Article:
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Vaughan Williams on Music$
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David Manning

Print publication date: 2007

Print ISBN-13: 9780195182392

Published to Oxford Scholarship Online: October 2011

DOI: 10.1093/acprof:oso/9780195182392.001.0001

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George Dyson, The Canterbury Pilgrims

George Dyson, The Canterbury Pilgrims

Chapter:
(p.420) (p.421) Chapter 102 George Dyson, The Canterbury Pilgrims
Source:
Vaughan Williams on Music
Author(s):

David Manning

Publisher:
Oxford University Press
DOI:10.1093/acprof:oso/9780195182392.003.0103

Just as Johannes Brahms went to the Lutheran Bible to appeal to his fellow countrymen in one mood, so George Dyson in a very different mood goes to the great English classic Geoffrey Chaucer to help him to suggest that side of England which is shrewd and gay. In Dyson's music the brilliant, witty, and sympathetic word pictures of Chaucer receive their musical counterpart, and just as certain phrases stand out in the poet and have become household words, so in Dyson's music in The Canterbury Pilgrims, the Monk, the Nun, the Scholar, the Merchant, the Shipman, the wife of Bath, the poor Parson, and the Host stand in musical notation until at last the procession fades away into silence with the opening words of the Knight's tale. This end is a real inspiration and the theme which accompanies it is of great originality for the very reason that it appears strangely familiar.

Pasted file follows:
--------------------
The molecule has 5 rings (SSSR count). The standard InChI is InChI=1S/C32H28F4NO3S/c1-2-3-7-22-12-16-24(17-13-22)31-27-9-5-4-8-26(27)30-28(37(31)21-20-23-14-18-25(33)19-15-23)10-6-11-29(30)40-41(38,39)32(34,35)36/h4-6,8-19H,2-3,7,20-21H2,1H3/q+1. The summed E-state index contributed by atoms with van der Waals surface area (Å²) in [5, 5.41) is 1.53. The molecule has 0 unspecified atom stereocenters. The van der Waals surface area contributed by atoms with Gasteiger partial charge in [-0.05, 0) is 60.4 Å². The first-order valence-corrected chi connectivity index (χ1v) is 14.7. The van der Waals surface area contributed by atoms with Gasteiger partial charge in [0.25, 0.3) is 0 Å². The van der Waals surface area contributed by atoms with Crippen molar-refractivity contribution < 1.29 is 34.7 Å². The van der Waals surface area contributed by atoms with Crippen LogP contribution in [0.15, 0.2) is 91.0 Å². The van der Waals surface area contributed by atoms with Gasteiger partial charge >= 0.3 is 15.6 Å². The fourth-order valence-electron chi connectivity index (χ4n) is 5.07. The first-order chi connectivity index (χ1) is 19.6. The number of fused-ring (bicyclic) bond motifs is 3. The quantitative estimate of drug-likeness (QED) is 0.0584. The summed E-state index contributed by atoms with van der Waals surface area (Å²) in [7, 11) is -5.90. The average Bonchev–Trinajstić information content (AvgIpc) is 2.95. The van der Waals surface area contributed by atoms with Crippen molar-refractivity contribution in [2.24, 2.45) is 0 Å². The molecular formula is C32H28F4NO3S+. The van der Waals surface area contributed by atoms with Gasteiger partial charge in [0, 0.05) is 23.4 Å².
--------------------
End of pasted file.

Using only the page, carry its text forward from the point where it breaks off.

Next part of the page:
Keywords:   George Dyson, English classic, Geoffrey Chaucer, England, Canterbury Pilgrims, musical notation, Knight's tale

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